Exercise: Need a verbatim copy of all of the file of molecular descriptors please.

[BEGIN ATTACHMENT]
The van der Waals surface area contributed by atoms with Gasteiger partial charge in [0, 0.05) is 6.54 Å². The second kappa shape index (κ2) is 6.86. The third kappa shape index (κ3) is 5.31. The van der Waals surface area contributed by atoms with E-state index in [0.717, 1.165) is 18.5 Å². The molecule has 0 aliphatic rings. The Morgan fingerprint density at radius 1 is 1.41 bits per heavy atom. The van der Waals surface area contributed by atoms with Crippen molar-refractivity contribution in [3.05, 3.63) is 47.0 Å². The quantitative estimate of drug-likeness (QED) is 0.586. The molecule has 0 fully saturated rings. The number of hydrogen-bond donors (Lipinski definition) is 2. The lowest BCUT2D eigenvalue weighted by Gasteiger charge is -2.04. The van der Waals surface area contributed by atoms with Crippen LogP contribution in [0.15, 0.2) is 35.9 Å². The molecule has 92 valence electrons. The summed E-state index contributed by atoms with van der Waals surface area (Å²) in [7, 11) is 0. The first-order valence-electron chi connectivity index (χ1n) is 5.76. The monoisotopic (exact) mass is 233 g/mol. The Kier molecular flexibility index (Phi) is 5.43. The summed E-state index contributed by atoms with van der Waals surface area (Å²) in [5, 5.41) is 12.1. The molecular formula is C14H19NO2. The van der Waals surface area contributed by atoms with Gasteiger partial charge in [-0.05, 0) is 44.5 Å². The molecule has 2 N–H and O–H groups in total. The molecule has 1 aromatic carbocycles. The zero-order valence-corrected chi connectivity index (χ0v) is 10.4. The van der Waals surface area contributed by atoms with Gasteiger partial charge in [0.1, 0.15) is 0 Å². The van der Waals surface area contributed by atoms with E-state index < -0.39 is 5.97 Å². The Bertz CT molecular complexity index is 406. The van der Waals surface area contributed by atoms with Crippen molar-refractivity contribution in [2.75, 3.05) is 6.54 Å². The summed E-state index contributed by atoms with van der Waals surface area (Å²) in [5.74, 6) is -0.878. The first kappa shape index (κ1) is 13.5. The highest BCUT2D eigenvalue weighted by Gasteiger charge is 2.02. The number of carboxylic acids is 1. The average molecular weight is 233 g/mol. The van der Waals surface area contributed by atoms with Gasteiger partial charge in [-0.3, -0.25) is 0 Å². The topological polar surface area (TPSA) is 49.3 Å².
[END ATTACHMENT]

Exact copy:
The van der Waals surface area contributed by atoms with Gasteiger partial charge in [0, 0.05) is 6.54 Å². The second kappa shape index (κ2) is 6.86. The third kappa shape index (κ3) is 5.31. The van der Waals surface area contributed by atoms with E-state index in [0.717, 1.165) is 18.5 Å². The molecule has 0 aliphatic rings. The Morgan fingerprint density at radius 1 is 1.41 bits per heavy atom. The van der Waals surface area contributed by atoms with Crippen molar-refractivity contribution in [3.05, 3.63) is 47.0 Å². The quantitative estimate of drug-likeness (QED) is 0.586. The molecule has 0 fully saturated rings. The number of hydrogen-bond donors (Lipinski definition) is 2. The lowest BCUT2D eigenvalue weighted by Gasteiger charge is -2.04. The van der Waals surface area contributed by atoms with Crippen LogP contribution in [0.15, 0.2) is 35.9 Å². The molecule has 92 valence electrons. The summed E-state index contributed by atoms with van der Waals surface area (Å²) in [7, 11) is 0. The first-order valence-electron chi connectivity index (χ1n) is 5.76. The monoisotopic (exact) mass is 233 g/mol. The Kier molecular flexibility index (Phi) is 5.43. The summed E-state index contributed by atoms with van der Waals surface area (Å²) in [5, 5.41) is 12.1. The molecular formula is C14H19NO2. The van der Waals surface area contributed by atoms with Gasteiger partial charge in [-0.05, 0) is 44.5 Å². The molecule has 2 N–H and O–H groups in total. The molecule has 1 aromatic carbocycles. The zero-order valence-corrected chi connectivity index (χ0v) is 10.4. The van der Waals surface area contributed by atoms with Gasteiger partial charge in [0.1, 0.15) is 0 Å². The van der Waals surface area contributed by atoms with E-state index < -0.39 is 5.97 Å². The Bertz CT molecular complexity index is 406. The van der Waals surface area contributed by atoms with Crippen molar-refractivity contribution in [2.75, 3.05) is 6.54 Å². The summed E-state index contributed by atoms with van der Waals surface area (Å²) in [5.74, 6) is -0.878. The first kappa shape index (κ1) is 13.5. The highest BCUT2D eigenvalue weighted by Gasteiger charge is 2.02. The number of carboxylic acids is 1. The average molecular weight is 233 g/mol. The van der Waals surface area contributed by atoms with Gasteiger partial charge in [-0.3, -0.25) is 0 Å². The topological polar surface area (TPSA) is 49.3 Å².